Tribute to a fine reporter – Patrick McGowan

Published by Emma Lee-Potter in on Tuesday 21st February 2012

Sitting on the Oxford Tube on the way home from London last night, I flicked idly through the Evening Standard. There, on page five, was a single column paying tribute to one of the most outstanding reporters on the paper – Patrick McGowan, who died last week at the age of 60.

Pat was a straight-talking Yorkshireman, who joined the Standard in 1978 and for nearly 30 years covered all the major stories of the day. He was a brilliant newsman, able to turn his hand to anything the news desk threw at him without any fuss.

During my first months at the paper I was a bit nervous of him. He was so calm and unruffled about reporting, even five minutes before the edition deadline, when the atmosphere was tense and everyone’s nerves were on edge. But he was kind and funny, with a dry wit that got right to the heart of things.

I didn’t realise until I read the Standard tribute (written by friend and longstanding colleague Paul Cheston) that it was Pat who coined the famous phrase “the wrong kind of snow.” The saying caught the imagination of thousands of fed-up commuters when London train services were completely disrupted in the winter of 1991 and went down in history. Every time I hear it now I’ll think of Pat, one of Fleet Street’s finest. RIP Pat.

10 comments so far

  • How fortunate that you opened the paper at that page and so have been able to bring to more people’s attention the fact that he’s died. He sounds an amazing man.

    Liz X

  • Nice piece, Emma. Such a sad week. Like so many of us, I am stunned by Marie Colvin’s death. It was probably inevitable but I think we thought she was invincible. We have lost two fine members of our family and, in Marie, the finest foreign correspondent of our generation.

  • Hi Wendy. I heard the news of Marie Colvin’s death as I drove south tonight. Totally shocked by it. She really was the finest war correspondent of our generation.

  • Nice tribute Emma. Patrick was indeed a fine reporter and an all round good bloke. We covered the Lockerbie inquiry together and his practical bent – rare among hacks – frequently brought him sniffing around my desk for the latest Air Accident Investigation Branch reports, which were his idea of leisure reading. We kept in touch after we both left the Standard. I bunped into him from time to time at my local station, heading off to drive trains b ut I didn’t manage to buy him a last drink. Sad news indeed.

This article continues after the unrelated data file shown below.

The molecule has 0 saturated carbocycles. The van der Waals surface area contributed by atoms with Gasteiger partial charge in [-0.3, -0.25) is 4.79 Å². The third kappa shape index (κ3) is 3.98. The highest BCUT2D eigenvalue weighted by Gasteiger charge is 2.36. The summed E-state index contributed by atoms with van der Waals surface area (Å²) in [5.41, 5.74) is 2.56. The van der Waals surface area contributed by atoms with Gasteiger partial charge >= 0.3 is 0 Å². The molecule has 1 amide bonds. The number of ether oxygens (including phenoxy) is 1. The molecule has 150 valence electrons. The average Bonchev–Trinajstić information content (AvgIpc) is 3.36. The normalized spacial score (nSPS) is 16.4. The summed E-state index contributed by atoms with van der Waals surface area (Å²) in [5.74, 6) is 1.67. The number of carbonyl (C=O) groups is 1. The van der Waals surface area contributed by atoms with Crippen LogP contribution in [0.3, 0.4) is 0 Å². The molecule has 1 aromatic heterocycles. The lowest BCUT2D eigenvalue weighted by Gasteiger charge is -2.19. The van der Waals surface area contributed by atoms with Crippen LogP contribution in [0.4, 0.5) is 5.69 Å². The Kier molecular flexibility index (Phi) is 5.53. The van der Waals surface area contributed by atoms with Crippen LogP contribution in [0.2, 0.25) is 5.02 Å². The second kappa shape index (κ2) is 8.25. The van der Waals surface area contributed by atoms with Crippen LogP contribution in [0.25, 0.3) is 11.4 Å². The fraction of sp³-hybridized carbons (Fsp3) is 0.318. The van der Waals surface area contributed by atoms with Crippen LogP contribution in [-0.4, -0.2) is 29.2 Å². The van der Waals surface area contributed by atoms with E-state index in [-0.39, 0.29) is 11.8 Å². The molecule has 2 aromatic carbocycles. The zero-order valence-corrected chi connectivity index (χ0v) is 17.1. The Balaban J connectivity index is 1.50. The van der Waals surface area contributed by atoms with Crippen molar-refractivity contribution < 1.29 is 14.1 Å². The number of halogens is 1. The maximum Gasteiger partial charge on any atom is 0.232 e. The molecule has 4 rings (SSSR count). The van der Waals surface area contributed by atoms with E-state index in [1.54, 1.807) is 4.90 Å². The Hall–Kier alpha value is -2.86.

• Hi Roger. It’s lovely to hear from you, though in very sad circumstances. A fine reporter and all round good bloke – I think you pretty much sum Pat up. I lost touch ages ago but I do remember a lovely day in the Lake District a few years after I left the Standard, when Pat and Margaret were on holiday and we joined them for a walk. Fond memories of years past.

  • I was a colleague of Patricks at Wimbledon Park Depot southwest trains and attended his funeral yesterday Emma.
    It was a lovely tribute to him with many of his friends giving the whole congregation a real insight into Patricks private and professional life. It is clear now to us, his train driving colleagues that he was an extremely modest man. As other than the “wrong type of snow” phrase which we found hilarious giving that he drove trains for the last 6 years, we knew very little about his previous career as a journalist!
    Some of the cases that he worked on were amazing namely the;
    Piper alpha disaster,IRA coach bombing,Yorkshire Ripper case, Harold Shipman case,Ian Huntley case were just a few that came to light yesterday. I would be interested to see a list of all the history making cases that Patrick worked on.
    Finally it was clearly evident by the tributes paid to him that Patrick lived a very full and varied and happy life albeit far too short, and he will be very sadly missed by Margaret his daughters and many friends and colleagues.It was a priviledge to have known Patrick McGowan.

  • Thank you so much for your comment, Mark. It’s lovely to hear from one of Pat’s rail colleagues and I agree, it was a privilege to have known him.

  • Hi Emma
    Only heard about Pat’s very sad death this week from Stan Slaughter. Absolutely awful, I feel so much for Margaret and the family. Pat and I spent two weeks back in the day covering the Helen Smith inquest in Leeds (now all but forgotten), and we always got on well. He was a fine reporter and a great bloke. RIP

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